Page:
Former SLO County deputy accused of abusing a female inmate


A federal grand jury indicted a former San Luis Obispo County sheriff’s deputy on federal criminal charges on Tuesday alleging he abused a female inmate and then obstructing a probe into his actions by lying about the incident in an official sheriff’s office report, the Justice Department announced today.

Joshua Fischer, 40, of Grover Beach is charged with one count of deprivation of rights under color of law and one count of falsification of records. If found guilty, he faces a sentence of up to 30 years in prison.

From Jan. 2017 through Dec. 2018, 40-year-old Joshua Fischer of Grover Beach worked as a SLO County Sheriff’s Office senior correctional deputy.

On Nov. 18, 2018, Fischer allegedly assaulted a bare chested female inmate who had exited her cell, and then returned to her cell. After the inmate returned to her cell, Fischer allegedly grabbed her from behind by her hair while she was still topless and dragged her on the ground into another cell.

Fischer then falsified a SLO County sheriff’s incident report by including false statements that the victim had thrown her shirt on the ground after removing it outside her cell, that she yelled and flailed her arms while re-entering her cell, and that Fischer “was in fear for the safety of the other female arrestee in the cell” because the victim was “still without her shirt, yelling and flailing her arms,” the indictment alleges.

However, the victim did not throw her shirt on the ground after removing it outside the cell, she was not flailing her arms around as she re-entered her cell, but instead her arms were by her side and then near her bare chest when Fischer assaulted her, according to the indictment.

If convicted of both charges, Fischer faces a statutory maximum sentence of 10 years in federal prison on the deprivation of rights count and 20 years in federal prison for the falsification of records count.

The FBI investigated this matter. Assistant United States Attorneys Thomas F. Rybarczyk of the Public Corruption and Civil Rights Section and Frances S. Lewis of the General Crimes Section are prosecuting this case.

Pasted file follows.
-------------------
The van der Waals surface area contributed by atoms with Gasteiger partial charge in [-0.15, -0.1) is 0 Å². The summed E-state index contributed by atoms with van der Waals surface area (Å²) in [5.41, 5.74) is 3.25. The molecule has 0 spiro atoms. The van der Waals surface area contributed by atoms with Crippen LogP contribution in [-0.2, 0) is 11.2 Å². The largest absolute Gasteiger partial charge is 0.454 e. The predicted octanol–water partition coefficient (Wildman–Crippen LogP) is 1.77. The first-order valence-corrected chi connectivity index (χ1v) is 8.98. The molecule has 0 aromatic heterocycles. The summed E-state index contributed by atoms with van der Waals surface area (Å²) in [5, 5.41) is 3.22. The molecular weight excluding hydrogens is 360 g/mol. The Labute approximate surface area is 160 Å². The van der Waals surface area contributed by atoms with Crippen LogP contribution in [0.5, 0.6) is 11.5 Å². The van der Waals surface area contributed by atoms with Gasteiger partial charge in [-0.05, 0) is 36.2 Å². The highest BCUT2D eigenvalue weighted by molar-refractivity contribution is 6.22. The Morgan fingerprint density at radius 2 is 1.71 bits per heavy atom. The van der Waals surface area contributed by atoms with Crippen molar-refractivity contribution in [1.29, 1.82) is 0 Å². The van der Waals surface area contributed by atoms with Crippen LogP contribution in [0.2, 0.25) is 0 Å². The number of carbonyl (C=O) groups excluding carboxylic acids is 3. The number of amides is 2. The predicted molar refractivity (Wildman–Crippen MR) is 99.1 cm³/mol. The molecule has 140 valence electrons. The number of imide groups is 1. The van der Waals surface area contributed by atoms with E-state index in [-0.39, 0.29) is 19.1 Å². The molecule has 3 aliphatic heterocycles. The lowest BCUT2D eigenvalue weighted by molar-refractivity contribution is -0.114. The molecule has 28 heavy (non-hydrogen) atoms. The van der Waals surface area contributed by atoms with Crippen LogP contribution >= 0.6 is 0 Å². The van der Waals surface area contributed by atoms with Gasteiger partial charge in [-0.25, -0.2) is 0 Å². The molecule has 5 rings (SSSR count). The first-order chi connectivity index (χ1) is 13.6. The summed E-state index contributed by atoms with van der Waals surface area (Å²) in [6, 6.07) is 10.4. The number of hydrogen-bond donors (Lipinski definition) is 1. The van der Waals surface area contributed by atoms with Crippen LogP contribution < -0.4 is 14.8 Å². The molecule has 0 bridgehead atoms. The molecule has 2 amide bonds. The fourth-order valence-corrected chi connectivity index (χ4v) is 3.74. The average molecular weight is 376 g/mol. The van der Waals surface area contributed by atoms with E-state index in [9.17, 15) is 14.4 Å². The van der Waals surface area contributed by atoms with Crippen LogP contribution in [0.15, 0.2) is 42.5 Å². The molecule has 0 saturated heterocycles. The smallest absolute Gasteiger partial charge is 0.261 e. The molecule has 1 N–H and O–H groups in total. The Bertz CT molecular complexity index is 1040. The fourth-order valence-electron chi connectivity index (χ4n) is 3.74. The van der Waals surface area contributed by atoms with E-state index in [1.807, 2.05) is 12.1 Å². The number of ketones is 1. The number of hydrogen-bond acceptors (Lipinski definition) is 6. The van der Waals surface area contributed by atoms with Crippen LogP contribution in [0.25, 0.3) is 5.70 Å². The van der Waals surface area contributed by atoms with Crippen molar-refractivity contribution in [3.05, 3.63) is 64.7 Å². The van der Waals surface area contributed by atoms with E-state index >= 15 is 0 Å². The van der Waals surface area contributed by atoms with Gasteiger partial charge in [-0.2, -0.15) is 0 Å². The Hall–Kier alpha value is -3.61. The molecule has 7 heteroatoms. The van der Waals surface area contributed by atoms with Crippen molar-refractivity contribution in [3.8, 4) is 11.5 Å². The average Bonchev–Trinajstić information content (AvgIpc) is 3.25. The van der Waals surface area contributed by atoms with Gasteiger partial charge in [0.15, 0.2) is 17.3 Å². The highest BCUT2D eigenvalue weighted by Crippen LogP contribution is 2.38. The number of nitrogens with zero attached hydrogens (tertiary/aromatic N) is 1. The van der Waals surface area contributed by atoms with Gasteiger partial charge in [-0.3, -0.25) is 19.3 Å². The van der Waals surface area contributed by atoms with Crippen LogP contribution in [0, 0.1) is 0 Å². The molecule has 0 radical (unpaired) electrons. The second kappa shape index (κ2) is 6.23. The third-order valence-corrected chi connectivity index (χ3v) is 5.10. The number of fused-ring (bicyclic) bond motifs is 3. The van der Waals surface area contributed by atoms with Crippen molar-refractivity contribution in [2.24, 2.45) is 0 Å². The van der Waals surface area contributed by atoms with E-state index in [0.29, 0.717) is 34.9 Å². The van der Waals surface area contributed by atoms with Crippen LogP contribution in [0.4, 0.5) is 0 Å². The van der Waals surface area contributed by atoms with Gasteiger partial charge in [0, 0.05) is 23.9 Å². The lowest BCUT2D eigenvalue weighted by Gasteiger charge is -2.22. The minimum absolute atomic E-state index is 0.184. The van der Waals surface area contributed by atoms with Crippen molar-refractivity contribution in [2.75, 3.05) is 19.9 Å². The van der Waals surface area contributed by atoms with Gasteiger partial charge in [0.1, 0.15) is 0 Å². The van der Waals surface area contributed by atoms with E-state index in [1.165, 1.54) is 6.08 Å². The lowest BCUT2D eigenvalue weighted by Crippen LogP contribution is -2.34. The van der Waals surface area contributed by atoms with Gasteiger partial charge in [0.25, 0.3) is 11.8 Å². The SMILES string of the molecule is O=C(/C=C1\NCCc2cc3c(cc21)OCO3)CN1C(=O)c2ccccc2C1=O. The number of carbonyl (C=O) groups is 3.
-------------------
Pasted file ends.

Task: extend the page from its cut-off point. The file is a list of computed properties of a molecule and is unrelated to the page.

For years, the SLO County Jail has been dogged with allegations of civil rights abuses against inmates and of failures to follow state and federal rules and regulations.

Andrew Holland

In Jan. 2017, the county violated multiple rules and regulations in the treatment of Andrew Holland, a mentally ill man who died after being strapped in a restraint chair for two days in the SLO County Jail.

Following Holland’s death, the county paid a $5 million settlement to his parents and agreed to make multiple changes at the jail. Those changes included restricting the amount of time inmates can be locked in the rubber room to 72 hours, discontinuing use of the restraint chair and decreasing the amount of time it takes for the transfer of an inmate who has been court ordered to a mental health facility.

More than a year after the FBI mounted a criminal investigation into alleged civil rights abuses of inmates at the jail following Holland’s death, in 2018, the Department of Justice opened an investigation into how the sheriff’s department is complying with federal laws.

In 2021, SLO County agreed to pay a former inmate $175,000 and to correct violations of the American’s with disabilities Act that led the inmate to suffer a broken leg, according to an agreement finalized on June 23 between the United States and SLO County.

An inmate with a prosthetic leg alleged that as a result of being forced to use inaccessible facilities, he repeatedly fell. One of these falls caused him to fracture the femur bone in his partially amputated leg.

“This agreement does not affect any other civil or criminal investigations that the United States is currently conducting or may conduct of SLO County under the ADA or any other federal laws,” according to the agreement.